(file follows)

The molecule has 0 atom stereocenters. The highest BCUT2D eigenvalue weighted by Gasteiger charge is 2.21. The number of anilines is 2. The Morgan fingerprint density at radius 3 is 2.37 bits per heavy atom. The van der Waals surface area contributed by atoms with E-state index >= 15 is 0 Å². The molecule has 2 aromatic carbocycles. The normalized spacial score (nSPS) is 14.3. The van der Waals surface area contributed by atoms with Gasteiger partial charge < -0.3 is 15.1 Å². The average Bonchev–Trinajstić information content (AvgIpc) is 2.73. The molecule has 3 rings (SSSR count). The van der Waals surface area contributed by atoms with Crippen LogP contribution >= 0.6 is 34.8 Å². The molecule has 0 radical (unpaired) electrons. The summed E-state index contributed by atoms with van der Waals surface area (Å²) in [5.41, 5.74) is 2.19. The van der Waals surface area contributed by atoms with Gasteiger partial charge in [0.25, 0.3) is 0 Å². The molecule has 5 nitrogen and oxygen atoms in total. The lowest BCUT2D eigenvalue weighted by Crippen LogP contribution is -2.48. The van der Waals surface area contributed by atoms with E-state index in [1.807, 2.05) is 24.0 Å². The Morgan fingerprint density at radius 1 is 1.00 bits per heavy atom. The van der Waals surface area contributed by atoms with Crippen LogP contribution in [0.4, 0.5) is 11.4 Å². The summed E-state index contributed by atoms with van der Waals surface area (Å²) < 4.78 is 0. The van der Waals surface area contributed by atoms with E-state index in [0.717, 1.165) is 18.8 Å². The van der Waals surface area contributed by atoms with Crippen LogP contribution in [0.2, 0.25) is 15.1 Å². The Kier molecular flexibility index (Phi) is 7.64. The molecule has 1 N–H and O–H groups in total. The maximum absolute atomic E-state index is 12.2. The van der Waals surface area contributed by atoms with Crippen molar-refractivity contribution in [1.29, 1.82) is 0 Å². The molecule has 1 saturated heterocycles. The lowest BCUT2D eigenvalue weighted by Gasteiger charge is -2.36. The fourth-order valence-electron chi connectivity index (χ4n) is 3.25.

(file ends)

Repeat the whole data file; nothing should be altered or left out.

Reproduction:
The molecule has 0 atom stereocenters. The highest BCUT2D eigenvalue weighted by Gasteiger charge is 2.21. The number of anilines is 2. The Morgan fingerprint density at radius 3 is 2.37 bits per heavy atom. The van der Waals surface area contributed by atoms with E-state index >= 15 is 0 Å². The molecule has 2 aromatic carbocycles. The normalized spacial score (nSPS) is 14.3. The van der Waals surface area contributed by atoms with Gasteiger partial charge < -0.3 is 15.1 Å². The average Bonchev–Trinajstić information content (AvgIpc) is 2.73. The molecule has 3 rings (SSSR count). The van der Waals surface area contributed by atoms with Crippen LogP contribution >= 0.6 is 34.8 Å². The molecule has 0 radical (unpaired) electrons. The summed E-state index contributed by atoms with van der Waals surface area (Å²) in [5.41, 5.74) is 2.19. The van der Waals surface area contributed by atoms with Gasteiger partial charge in [0.25, 0.3) is 0 Å². The molecule has 5 nitrogen and oxygen atoms in total. The lowest BCUT2D eigenvalue weighted by Crippen LogP contribution is -2.48. The van der Waals surface area contributed by atoms with E-state index in [1.807, 2.05) is 24.0 Å². The Morgan fingerprint density at radius 1 is 1.00 bits per heavy atom. The van der Waals surface area contributed by atoms with Crippen LogP contribution in [0.4, 0.5) is 11.4 Å². The summed E-state index contributed by atoms with van der Waals surface area (Å²) < 4.78 is 0. The van der Waals surface area contributed by atoms with E-state index in [0.717, 1.165) is 18.8 Å². The van der Waals surface area contributed by atoms with Crippen LogP contribution in [0.2, 0.25) is 15.1 Å². The Kier molecular flexibility index (Phi) is 7.64. The molecule has 1 N–H and O–H groups in total. The maximum absolute atomic E-state index is 12.2. The van der Waals surface area contributed by atoms with Crippen molar-refractivity contribution in [1.29, 1.82) is 0 Å². The molecule has 1 saturated heterocycles. The lowest BCUT2D eigenvalue weighted by Gasteiger charge is -2.36. The fourth-order valence-electron chi connectivity index (χ4n) is 3.25.